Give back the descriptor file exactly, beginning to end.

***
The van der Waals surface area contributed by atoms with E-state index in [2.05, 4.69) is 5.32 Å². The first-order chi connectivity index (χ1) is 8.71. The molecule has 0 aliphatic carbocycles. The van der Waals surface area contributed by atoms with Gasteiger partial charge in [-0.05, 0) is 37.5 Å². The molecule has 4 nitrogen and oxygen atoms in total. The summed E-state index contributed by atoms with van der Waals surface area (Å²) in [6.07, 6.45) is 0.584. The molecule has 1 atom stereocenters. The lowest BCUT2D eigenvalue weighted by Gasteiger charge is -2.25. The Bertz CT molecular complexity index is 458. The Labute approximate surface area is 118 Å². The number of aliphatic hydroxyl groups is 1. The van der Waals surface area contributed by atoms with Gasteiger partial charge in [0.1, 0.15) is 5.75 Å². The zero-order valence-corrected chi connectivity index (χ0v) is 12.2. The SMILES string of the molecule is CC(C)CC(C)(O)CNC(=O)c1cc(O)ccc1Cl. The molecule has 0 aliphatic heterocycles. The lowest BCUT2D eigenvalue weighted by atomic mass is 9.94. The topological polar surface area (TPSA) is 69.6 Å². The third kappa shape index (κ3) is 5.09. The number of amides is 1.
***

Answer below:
The van der Waals surface area contributed by atoms with E-state index in [2.05, 4.69) is 5.32 Å². The first-order chi connectivity index (χ1) is 8.71. The molecule has 0 aliphatic carbocycles. The van der Waals surface area contributed by atoms with Gasteiger partial charge in [-0.05, 0) is 37.5 Å². The molecule has 4 nitrogen and oxygen atoms in total. The summed E-state index contributed by atoms with van der Waals surface area (Å²) in [6.07, 6.45) is 0.584. The molecule has 1 atom stereocenters. The lowest BCUT2D eigenvalue weighted by Gasteiger charge is -2.25. The Bertz CT molecular complexity index is 458. The Labute approximate surface area is 118 Å². The number of aliphatic hydroxyl groups is 1. The van der Waals surface area contributed by atoms with Gasteiger partial charge in [0.1, 0.15) is 5.75 Å². The zero-order valence-corrected chi connectivity index (χ0v) is 12.2. The SMILES string of the molecule is CC(C)CC(C)(O)CNC(=O)c1cc(O)ccc1Cl. The molecule has 0 aliphatic heterocycles. The lowest BCUT2D eigenvalue weighted by atomic mass is 9.94. The topological polar surface area (TPSA) is 69.6 Å². The third kappa shape index (κ3) is 5.09. The number of amides is 1.